Relationship between catecholamines and major adverse cardiovascular events 公开

Manubolu, Sanjay (2017)

Permanent URL: https://etd.library.emory.edu/concern/etds/3r074v44h?locale=zh
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Abstract

Abstract

Background: Sympathetic nervous system hyperactivity has been reported as an important mechanism in ischemic heart disease. Some of the prior studies have indicated that higher catecholamine levels could be independent risk factor for cardiovascular events1, although the prognostic role of catecholamine changes to emotional provocation in patients with coronary artery disease (CAD) has not been previously explored.

Methods: We studied 695 patients with CAD enrolled between June 2011 and August 2014 from Emory University affiliated hospitals and clinics. Plasma catecholamines were assayed during a rest period prior to stress, and mid-way through a speech stressor task. Follow-up assessments performed regularly, for up to 3 years after enrollment. We used Cox proportional hazard models to determine the relationship between baseline noradrenaline/adrenaline levels, as well as their changes with stress, and major adverse cardiovascular events (MACE).

Results: No statistical significance was achieved for the hazard ratio of catecholamines in predicting MACE except for the change in adrenaline from baseline to stress, which, in multivariate analysis, predicted decreased MACE risk; CAD patients whose change in adrenaline from stress to rest were above the median had a hazard ratio of 0.48 (p=0.02) for MACE compared to those below the median.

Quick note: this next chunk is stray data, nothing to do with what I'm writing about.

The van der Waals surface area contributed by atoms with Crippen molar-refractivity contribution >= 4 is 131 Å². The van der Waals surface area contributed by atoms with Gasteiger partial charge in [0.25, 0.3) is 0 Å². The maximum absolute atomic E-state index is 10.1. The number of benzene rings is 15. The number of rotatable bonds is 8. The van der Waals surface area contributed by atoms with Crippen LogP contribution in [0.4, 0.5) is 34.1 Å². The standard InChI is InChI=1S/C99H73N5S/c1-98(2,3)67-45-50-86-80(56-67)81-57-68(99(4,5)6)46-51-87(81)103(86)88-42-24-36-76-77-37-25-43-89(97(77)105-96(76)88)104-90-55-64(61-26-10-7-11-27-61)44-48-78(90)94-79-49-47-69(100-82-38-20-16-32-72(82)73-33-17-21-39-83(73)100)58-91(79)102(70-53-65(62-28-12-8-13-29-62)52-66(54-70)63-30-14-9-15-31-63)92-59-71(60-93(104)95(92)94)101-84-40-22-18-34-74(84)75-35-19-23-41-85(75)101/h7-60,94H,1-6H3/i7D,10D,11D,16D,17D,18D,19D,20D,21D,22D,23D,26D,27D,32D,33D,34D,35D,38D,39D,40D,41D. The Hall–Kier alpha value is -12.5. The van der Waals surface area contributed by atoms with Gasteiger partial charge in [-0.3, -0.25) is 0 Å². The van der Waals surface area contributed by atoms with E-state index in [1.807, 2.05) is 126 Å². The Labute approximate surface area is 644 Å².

Conclusion: We found a statistically significant negative association between increases in adrenaline, but not noradrenaline, from baseline to stress, and MACE. This suggests that blunted adrenaline reactivity is a negative prognostic finding in CAD patients.

Table of Contents


LITERATURE REVIEW.......................................................................................................... 1
ABSTRACT.............................................................................................................................. 3
INTRODUCTION.................................................................................................................... 4
METHODS.............................................................................................................................. 5
RESULTS................................................................................................................................ 9
DISCUSSION........................................................................................................................ 10
CONCLUSIONS.................................................................................................................... 11
PUBLIC HEALTH IMPLICATIONS....................................................................................... 12
REFERENCES...................................................................................................................... 13
FIGURES/ TABLES 14

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